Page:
But a newly released report reveals that the U.S. Forest Service and the Department of the Interior are projected to spend at least $470 million more than is available to fight wildfires this season.
With the 2,143-acre Etiwanda Fire which was 98 percent contained Wednesday and Californias multiyear drought still in effect, that deficit hits close to home.
The report said the two agencies may need to spend $1.8 billion fighting fires this year, outstripping their available funding of $1.4 billion. Robert Bonnie, under secretary for Natural Resources and Environment, said the forecast demonstrates the difficult budget position the agencies face.
While our agencies will spend the necessary resources to protect people, homes and our forests, the high levels of wildfire this report predicts would force us to borrow funds from forest restoration, recreation and other areas, Bonnie said in a statement.
Both departments have had to divert funds from other programs to fund firefighting efforts for seven of the past 12 years.
The process of fire borrowing pulls money away from other forest-management operations, such as mechanical thinning and controlled burns, which are done to reduce the incidence and severity of wildfires.
That shifting of funds has doubled the number of available firefighters. But it has also reduced staffing elsewhere in the department by 30 percent or more.
The cost of fighting fires has risen dramatically over the past three decades. Forest Service spokeswoman Jennifer Jones chalked that up to a number of factors.
A lot of it is because of the conditions were seeing right now, she said. We have drought conditions, insect manifestations and hazardous fuel buildups. We have suppressed fires so well in some areas that we now have an over-accumulation of trees, bushes, plants and shrubs.
Jones also noted that snow melts in Southern California are occurring earlier in the season, which leaves more time for trees and other vegetation to dry out.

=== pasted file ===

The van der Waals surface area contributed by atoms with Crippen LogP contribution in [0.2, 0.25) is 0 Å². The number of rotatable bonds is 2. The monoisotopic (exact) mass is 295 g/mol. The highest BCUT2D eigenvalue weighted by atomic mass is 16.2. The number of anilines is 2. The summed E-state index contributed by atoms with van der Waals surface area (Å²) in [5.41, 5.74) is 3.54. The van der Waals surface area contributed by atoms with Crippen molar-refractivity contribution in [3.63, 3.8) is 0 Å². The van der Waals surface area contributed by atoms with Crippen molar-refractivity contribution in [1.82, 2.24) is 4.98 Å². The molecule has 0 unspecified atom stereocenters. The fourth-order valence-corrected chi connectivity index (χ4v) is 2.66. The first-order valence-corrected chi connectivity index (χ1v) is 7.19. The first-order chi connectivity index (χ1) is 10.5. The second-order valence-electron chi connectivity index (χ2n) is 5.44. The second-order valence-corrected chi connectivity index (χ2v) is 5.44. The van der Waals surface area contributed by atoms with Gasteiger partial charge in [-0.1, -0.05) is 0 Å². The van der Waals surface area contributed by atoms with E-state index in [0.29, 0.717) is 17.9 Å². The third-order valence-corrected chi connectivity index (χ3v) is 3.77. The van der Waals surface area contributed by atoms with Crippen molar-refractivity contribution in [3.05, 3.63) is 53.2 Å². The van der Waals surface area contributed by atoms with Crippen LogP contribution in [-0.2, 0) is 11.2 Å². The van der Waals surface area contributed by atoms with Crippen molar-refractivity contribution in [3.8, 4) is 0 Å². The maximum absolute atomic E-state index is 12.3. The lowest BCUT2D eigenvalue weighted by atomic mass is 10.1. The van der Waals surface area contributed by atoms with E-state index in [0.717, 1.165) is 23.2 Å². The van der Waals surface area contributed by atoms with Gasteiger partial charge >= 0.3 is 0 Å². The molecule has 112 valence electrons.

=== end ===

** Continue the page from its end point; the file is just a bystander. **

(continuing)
Were also seeing non-native species in some parts of the West like cheatgrass, and that burns faster and hotter, she said. Fires are much harder to control than they used to be, so that takes more assets.
As a result, fires have become more aggressive and, in many cases, are consuming more acreage, she said. In turn the cost of fighting those fires climbs significantly.
The numbers bear that out.
In 1985, U.S. firefighters battled 82,591 wildfires that consumed nearly 2.9 million acres of land. Fire suppression costs that year totaled $239.9 million.
But since 2006 the annual cost of fighting U.S. wildfires has exceeded $1 billion, with some years nearing $2 billion. In 2012 firefighters tackled 67,774 wildfires that burned through more than 9.3 million acres at a total cost of more than $1.9 billion. That was the nations second most expensive firefighting year over the past 28 years.
That number fell significantly last year, however. In 2013, U.S. wildfires consumed just 4.3 million acres, which was 59 percent of the national 10-year average. But Southern Californias burned acreage was still 138 percent above normal. California also reported the highest number of structures lost last year in wildfires. The Golden State lost 184 homes, as well as 521 outbuildings and 10 commercial structures.